Tuesday, May 3, 2011

The Glass Character: in person!

Perhaps I should explain.

Almost every author wants their novel made into a movie. It stands to reason. That way, you might earn more than the $1200.00 the average writer makes for their first book.

My current book, The Glass Character, this magnificent horse I'm trotting out (ahem!), this-here project or product or whatever-it-is, is all about the life and times of silent screen comedian Harold Lloyd.

Harold Lloyd was a looker. If he hadn't been a legendary comedian, he might have been a leading man. He had that wonderful jaw, the nicely-shaped (and big) head, the fine eyes that telegraphed emotion, not to mention intelligence. And a direct line to your heart.

So, I've been looking around for actors to play him in "the movie". The movie that will inevitably be made once this thing hits the stands! The fact that this thing is nowhere near hitting anything like a stand does not deter me. (Well, actually, it does, but I've learned to proceed anyway: I'll have to re-run the e.e. cummings quote about that.)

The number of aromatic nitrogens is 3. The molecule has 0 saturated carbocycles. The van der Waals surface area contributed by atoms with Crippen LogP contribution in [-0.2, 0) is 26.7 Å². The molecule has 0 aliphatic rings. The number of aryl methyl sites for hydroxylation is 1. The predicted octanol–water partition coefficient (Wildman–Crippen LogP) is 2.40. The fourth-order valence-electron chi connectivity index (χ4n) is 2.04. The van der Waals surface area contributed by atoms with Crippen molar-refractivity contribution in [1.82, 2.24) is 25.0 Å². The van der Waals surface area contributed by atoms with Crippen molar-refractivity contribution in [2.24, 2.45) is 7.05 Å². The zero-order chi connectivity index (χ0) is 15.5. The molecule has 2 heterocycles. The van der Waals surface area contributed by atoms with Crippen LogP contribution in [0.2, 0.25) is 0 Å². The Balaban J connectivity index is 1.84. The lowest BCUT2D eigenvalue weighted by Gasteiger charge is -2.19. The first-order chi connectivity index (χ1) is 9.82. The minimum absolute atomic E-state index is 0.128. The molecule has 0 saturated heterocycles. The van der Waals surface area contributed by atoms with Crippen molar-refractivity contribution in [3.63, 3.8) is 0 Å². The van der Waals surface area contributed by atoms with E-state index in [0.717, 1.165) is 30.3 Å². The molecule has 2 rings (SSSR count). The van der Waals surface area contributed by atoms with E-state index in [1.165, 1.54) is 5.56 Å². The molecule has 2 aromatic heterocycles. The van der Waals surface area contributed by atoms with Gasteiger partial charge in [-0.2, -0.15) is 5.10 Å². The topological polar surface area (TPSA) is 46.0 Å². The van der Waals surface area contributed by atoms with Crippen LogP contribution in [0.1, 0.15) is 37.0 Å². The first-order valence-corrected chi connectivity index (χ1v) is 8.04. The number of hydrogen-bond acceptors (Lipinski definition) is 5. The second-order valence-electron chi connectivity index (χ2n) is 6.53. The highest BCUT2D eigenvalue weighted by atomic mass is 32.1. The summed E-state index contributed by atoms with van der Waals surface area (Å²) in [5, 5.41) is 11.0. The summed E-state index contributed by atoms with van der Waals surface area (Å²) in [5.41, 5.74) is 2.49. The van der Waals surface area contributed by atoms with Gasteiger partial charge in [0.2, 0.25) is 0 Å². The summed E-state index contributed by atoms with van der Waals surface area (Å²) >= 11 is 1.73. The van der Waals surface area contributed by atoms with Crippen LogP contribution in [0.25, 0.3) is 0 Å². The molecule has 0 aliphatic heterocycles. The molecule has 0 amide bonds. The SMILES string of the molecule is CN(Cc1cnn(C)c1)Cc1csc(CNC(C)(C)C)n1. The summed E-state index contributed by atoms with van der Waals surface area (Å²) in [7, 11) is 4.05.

First it was Zachary Quinto, who did a fine job playing Spock in a remake of Star Trek. He too has the handsome jaw, and beautiful eyes and a heart-melting smile.

But he's a little too - I don't know. Ethnic? He'd sure need an eyebrow-pluck. Then I got onto Jake Gyllenhaal.

He was a bit of a hard sell at first - to me, I mean. I saw him in Brokeback Mountain and thought, what a brat, he knows exactly how gorgeous he is. He also had a renegade quality about him, a wild card feeling, almost as if he's an undiagnosed bipolar (as is half of Hollywood, these days). And just a touch of androgyny: not as much as that wretched sooty-eyed Robert Pattinson, whom I don't like at all, but a touch - and a seductive way of eyeballing the camera.

So. . .

Then I started seeking out photos to see if I could get a match. It was fairly easy, and in some cases (those astonishing tux photos!) eerily close. They could be brothers. They both have that three-cornered vulpine smile, and eyes that you're never quite sure of - there's something behind them, but whatever it is, he ain't talking.

So could Jake play Harold? Call his agent, right now! The movie hasn't been cast yet -well, the screenplay, y'see there's a little problem there, too, in that it hasn't been written yet. And the novel, well. . .

It at least exists on paper. And it's burning a hole in my heart. I have huge dreams for this thing. It's called The Glass Character. Directed by Martin Scorsese. (Just because he's my favorite.) And starring. . . Jake Gyllenhaal, Harold Lloyd's mysterious twin.